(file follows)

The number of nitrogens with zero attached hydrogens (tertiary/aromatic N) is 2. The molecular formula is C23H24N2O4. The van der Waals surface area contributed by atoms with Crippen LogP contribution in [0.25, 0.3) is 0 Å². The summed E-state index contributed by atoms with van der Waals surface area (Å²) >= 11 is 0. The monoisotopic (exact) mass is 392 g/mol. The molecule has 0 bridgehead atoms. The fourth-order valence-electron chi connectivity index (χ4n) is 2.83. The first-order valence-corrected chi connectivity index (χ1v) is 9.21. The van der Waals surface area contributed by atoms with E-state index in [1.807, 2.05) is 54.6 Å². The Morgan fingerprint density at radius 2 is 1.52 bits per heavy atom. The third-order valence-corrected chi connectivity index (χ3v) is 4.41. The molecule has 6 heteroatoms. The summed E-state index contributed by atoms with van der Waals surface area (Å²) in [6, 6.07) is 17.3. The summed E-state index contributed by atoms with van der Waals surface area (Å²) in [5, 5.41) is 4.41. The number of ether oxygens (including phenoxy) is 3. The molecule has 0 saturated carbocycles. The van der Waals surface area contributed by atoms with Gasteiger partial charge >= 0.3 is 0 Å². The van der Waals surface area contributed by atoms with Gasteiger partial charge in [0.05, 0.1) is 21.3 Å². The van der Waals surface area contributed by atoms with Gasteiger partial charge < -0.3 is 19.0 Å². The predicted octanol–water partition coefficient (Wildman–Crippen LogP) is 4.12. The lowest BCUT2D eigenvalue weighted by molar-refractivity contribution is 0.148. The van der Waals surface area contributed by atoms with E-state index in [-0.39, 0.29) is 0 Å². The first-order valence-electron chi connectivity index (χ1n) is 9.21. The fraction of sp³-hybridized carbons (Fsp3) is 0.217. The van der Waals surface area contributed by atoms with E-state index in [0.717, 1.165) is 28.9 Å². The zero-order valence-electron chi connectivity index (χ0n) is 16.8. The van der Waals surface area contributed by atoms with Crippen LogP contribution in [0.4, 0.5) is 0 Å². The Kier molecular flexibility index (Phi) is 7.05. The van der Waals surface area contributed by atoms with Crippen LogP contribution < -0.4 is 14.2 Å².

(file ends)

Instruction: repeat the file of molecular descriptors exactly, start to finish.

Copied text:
The number of nitrogens with zero attached hydrogens (tertiary/aromatic N) is 2. The molecular formula is C23H24N2O4. The van der Waals surface area contributed by atoms with Crippen LogP contribution in [0.25, 0.3) is 0 Å². The summed E-state index contributed by atoms with van der Waals surface area (Å²) >= 11 is 0. The monoisotopic (exact) mass is 392 g/mol. The molecule has 0 bridgehead atoms. The fourth-order valence-electron chi connectivity index (χ4n) is 2.83. The first-order valence-corrected chi connectivity index (χ1v) is 9.21. The van der Waals surface area contributed by atoms with E-state index in [1.807, 2.05) is 54.6 Å². The Morgan fingerprint density at radius 2 is 1.52 bits per heavy atom. The third-order valence-corrected chi connectivity index (χ3v) is 4.41. The molecule has 6 heteroatoms. The summed E-state index contributed by atoms with van der Waals surface area (Å²) in [6, 6.07) is 17.3. The summed E-state index contributed by atoms with van der Waals surface area (Å²) in [5, 5.41) is 4.41. The number of ether oxygens (including phenoxy) is 3. The molecule has 0 saturated carbocycles. The van der Waals surface area contributed by atoms with Gasteiger partial charge >= 0.3 is 0 Å². The van der Waals surface area contributed by atoms with Gasteiger partial charge in [0.05, 0.1) is 21.3 Å². The van der Waals surface area contributed by atoms with Gasteiger partial charge < -0.3 is 19.0 Å². The predicted octanol–water partition coefficient (Wildman–Crippen LogP) is 4.12. The lowest BCUT2D eigenvalue weighted by molar-refractivity contribution is 0.148. The van der Waals surface area contributed by atoms with E-state index in [-0.39, 0.29) is 0 Å². The first-order valence-electron chi connectivity index (χ1n) is 9.21. The fraction of sp³-hybridized carbons (Fsp3) is 0.217. The van der Waals surface area contributed by atoms with E-state index in [0.717, 1.165) is 28.9 Å². The zero-order valence-electron chi connectivity index (χ0n) is 16.8. The van der Waals surface area contributed by atoms with Crippen LogP contribution in [0.4, 0.5) is 0 Å². The Kier molecular flexibility index (Phi) is 7.05. The van der Waals surface area contributed by atoms with Crippen LogP contribution < -0.4 is 14.2 Å².